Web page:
This waxing moon is the perfect time, here in the Mid-Atlantic, to start seeds indoors so that they'll be ready to plant outside as seedlings in a month or so. I've read that magic was first done to ensure successful hunts, but agriculture lends itself to so much magic, and it's doing magic with and for my plants that often connects me at a deep and cellular level with my many-times-great grandmothers. From the soil, to the seeds, to the containers, to the compost or other fertilizer, to the land where the seedlings will ultimately go, there are plenty of opportunities to do magic for plants. And there's something about plants that seems to make them receptive to our magic.
Like many gardeners, my eyes are often bigger than my yard and my budget. I spend a few months in the winter going through catalogues, reviewing my landscape plans, dreaming about what I'd grow if my yard got more sun or if I had a bit more space/time/water, etc. By January, I order -- mostly seeds, but some seedlings, as well, which will come sometime in April.
This year, I'm planting both curly and Italian parsley in the herb bed instead of dill, which, again, didn't do well for me last year. I'm putting in basil seedlings and I'm planting more French Thyme seedlings to supplement the few plants that I was able to grow last summer from seed. I think the lavender, rosemary, and sage will all come back, and I'm hopeful that maybe the pineapple sage will, as well, although I've bought more seeds, in case I need to fill in a bit. The woad, very faithful performer every year, is already looking green and strong. I've bought peppermint, spearmint, and chocolate mint seeds; I'm tearing up the mint bed for the patio and I'm going to rip the Night Owl roses out of their pots on the deck and grow mint in all those pots. I'll move the gardenia pots out there, as well, once it's warm enough, and am looking forward to the smell of mint and gardenia on warm summer evenings. I've tried for years to grow Bowles Black violas; I'm giving it one final shot this year in some small pots that go on the ledge shelf on my garden shed. And, of course, from last year, I have tons of datura, woad, black-eyed susan, morning glory, moonflower, and black hollyhock seeds, and I'm planning to grow the datura, moonflowers, and black hollyhocks all around the new fence.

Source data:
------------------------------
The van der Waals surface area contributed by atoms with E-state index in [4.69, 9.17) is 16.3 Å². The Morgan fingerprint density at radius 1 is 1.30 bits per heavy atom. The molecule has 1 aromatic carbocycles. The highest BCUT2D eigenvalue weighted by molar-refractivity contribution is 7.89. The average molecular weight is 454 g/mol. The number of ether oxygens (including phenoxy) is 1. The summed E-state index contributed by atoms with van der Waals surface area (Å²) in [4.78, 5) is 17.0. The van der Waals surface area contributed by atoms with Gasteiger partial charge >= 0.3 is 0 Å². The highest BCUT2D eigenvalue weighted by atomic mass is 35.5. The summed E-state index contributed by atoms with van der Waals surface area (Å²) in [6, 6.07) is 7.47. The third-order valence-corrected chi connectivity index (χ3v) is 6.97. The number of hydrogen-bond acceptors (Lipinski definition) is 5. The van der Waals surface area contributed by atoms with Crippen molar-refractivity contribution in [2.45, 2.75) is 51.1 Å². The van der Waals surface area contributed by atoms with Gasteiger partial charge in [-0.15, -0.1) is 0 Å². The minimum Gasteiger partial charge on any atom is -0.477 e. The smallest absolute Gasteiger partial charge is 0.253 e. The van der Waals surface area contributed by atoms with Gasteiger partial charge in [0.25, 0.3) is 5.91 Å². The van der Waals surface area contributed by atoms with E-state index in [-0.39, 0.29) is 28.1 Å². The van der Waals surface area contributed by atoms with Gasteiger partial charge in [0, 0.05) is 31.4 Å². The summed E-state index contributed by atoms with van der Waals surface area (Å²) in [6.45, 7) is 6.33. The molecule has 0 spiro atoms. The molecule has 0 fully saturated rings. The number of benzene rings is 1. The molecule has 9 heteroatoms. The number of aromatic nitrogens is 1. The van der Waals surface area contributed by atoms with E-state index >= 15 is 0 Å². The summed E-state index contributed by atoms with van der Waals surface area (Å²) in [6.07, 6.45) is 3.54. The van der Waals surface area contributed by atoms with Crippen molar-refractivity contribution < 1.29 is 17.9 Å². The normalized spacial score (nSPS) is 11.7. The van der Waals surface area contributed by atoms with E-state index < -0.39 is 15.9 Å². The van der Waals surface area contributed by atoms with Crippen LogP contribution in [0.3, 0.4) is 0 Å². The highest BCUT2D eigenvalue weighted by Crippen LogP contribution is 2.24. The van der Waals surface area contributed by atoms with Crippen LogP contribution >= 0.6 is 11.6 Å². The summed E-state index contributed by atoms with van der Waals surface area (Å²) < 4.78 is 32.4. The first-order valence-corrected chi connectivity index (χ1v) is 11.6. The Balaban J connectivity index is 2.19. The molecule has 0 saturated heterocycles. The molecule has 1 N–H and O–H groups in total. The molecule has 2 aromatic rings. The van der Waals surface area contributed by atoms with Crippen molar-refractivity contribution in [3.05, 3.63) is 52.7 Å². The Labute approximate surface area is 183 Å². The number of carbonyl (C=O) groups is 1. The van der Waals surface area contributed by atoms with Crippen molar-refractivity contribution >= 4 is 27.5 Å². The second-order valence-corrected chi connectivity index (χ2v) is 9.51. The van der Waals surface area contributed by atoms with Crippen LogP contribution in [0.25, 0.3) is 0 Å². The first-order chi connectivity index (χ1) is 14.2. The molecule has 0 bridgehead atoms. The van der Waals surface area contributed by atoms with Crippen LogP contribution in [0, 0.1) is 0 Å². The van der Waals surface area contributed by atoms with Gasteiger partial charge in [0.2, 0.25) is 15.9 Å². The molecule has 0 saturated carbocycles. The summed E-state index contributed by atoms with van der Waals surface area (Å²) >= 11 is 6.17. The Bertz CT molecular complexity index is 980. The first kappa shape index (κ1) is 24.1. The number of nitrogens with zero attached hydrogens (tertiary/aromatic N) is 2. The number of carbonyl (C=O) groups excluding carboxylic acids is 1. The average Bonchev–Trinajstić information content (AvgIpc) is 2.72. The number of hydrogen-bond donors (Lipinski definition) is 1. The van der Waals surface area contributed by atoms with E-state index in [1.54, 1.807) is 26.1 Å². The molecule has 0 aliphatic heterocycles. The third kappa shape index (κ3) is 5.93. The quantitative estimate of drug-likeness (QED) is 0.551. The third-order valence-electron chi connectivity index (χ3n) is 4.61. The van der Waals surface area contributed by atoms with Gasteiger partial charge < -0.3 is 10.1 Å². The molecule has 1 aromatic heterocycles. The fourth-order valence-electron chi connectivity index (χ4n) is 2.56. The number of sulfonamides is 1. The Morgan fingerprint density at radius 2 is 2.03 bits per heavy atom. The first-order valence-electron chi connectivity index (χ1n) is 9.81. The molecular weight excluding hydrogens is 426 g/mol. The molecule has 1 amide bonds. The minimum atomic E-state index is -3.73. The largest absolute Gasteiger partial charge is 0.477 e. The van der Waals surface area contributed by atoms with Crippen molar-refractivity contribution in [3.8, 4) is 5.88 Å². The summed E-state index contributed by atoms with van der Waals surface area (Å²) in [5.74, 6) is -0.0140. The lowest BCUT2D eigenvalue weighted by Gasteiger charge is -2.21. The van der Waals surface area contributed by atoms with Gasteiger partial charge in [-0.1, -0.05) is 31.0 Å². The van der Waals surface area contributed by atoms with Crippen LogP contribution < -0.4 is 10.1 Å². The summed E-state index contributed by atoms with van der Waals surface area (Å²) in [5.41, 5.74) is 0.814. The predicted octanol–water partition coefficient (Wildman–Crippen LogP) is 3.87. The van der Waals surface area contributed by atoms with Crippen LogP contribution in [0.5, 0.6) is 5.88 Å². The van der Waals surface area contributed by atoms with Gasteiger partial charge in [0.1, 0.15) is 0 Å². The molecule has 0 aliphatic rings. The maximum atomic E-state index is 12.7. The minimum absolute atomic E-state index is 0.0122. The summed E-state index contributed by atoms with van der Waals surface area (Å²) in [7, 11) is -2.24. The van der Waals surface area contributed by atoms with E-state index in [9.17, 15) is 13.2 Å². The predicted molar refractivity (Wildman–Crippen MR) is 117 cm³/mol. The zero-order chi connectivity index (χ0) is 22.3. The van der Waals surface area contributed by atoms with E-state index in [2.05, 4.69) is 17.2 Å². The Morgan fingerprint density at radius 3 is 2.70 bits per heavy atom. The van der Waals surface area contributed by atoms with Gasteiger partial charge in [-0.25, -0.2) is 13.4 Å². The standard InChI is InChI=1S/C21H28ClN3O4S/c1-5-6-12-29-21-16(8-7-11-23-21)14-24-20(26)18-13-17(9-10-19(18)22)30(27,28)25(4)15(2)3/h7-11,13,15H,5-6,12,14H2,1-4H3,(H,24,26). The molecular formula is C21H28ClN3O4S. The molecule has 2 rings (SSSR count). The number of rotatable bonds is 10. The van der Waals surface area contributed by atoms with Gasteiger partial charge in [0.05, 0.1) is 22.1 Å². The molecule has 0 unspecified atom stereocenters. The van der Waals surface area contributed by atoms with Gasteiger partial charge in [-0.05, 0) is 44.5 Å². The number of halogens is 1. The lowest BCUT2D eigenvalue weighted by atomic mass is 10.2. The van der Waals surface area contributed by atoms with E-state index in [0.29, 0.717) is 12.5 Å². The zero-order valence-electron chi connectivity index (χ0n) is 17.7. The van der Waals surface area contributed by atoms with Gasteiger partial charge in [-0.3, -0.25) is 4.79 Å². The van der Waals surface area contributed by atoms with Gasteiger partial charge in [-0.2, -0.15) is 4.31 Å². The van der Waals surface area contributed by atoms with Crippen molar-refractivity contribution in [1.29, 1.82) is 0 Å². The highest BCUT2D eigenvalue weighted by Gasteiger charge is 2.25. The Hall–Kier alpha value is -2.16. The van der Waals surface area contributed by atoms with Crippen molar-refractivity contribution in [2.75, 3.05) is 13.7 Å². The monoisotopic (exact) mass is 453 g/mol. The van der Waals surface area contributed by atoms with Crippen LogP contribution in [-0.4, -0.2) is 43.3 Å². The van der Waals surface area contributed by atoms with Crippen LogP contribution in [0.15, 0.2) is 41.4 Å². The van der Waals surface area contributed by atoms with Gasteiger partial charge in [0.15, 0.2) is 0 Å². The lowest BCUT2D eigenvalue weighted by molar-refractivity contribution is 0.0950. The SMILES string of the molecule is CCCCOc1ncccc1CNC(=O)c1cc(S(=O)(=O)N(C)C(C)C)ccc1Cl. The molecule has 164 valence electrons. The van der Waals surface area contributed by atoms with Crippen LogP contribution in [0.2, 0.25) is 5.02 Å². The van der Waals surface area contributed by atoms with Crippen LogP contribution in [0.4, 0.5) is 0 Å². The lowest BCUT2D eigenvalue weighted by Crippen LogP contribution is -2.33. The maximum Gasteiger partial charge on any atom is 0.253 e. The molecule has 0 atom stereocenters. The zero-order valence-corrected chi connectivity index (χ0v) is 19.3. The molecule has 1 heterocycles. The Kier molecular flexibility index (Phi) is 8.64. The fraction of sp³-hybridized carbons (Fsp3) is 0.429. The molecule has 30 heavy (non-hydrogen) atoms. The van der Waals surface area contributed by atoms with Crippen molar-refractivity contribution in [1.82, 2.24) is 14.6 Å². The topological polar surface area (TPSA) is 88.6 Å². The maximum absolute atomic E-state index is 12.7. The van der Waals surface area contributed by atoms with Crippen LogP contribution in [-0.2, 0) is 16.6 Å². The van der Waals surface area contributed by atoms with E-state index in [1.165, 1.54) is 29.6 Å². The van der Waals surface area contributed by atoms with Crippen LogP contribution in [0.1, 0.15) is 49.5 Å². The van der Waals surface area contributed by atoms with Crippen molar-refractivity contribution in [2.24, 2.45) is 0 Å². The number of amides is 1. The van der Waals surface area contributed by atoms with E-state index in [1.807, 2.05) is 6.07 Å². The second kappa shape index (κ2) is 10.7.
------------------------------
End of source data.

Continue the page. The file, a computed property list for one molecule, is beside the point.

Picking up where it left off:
I do a lot of simple sex magic for plants: cast a circle, call the directions and a Goddess, have an orgasm, direct the energy to the seeds, soil, land, etc. I also surround myself with the seedlings and ground, strongly feeling my own roots and the roots of the plants growing and strengthening, pulling in needed energy and nutrients. The night before I transplant the seedlings and the week or so after they're transplanted, I often do a lot of magic to help them over that transition (liminal) period.
I save the plastic pots that I get when I buy seedlings and re-use them, but I also make my own little pots out of newspaper and a wooden mold, although you can do the same thing with newspaper and a glass. This year, I may try inscribing the pots with some runes, although I'm still thinking about which I'll use.
What are you growing this year? What are you giving up on? What kind of magic do you do for your plants?
I've got a few packages of vegetable seeds that Shumway sent me for free. I don't have room to grow them, so I'll bless them and send them to the first person to send me their snail mail address at firstname.lastname@example.org.
I'm a woman, a Witch, a mother, a grandmother, an eco-feminist, a gardener, a reader, a writer, and a priestess of the Great Mother Earth. Hecate appears in the
Homeric Ode to Demeter, which tells of Hades who caught Persophone
"up reluctant on his golden car and bare her away lamenting. . . . But no one, either of the deathless gods or of mortal men, heard her voice, nor yet the olive-trees bearing rich fruit: only tenderhearted Hecate, bright-coiffed, the daughter of Persaeus, heard the girl from her cave . . . ."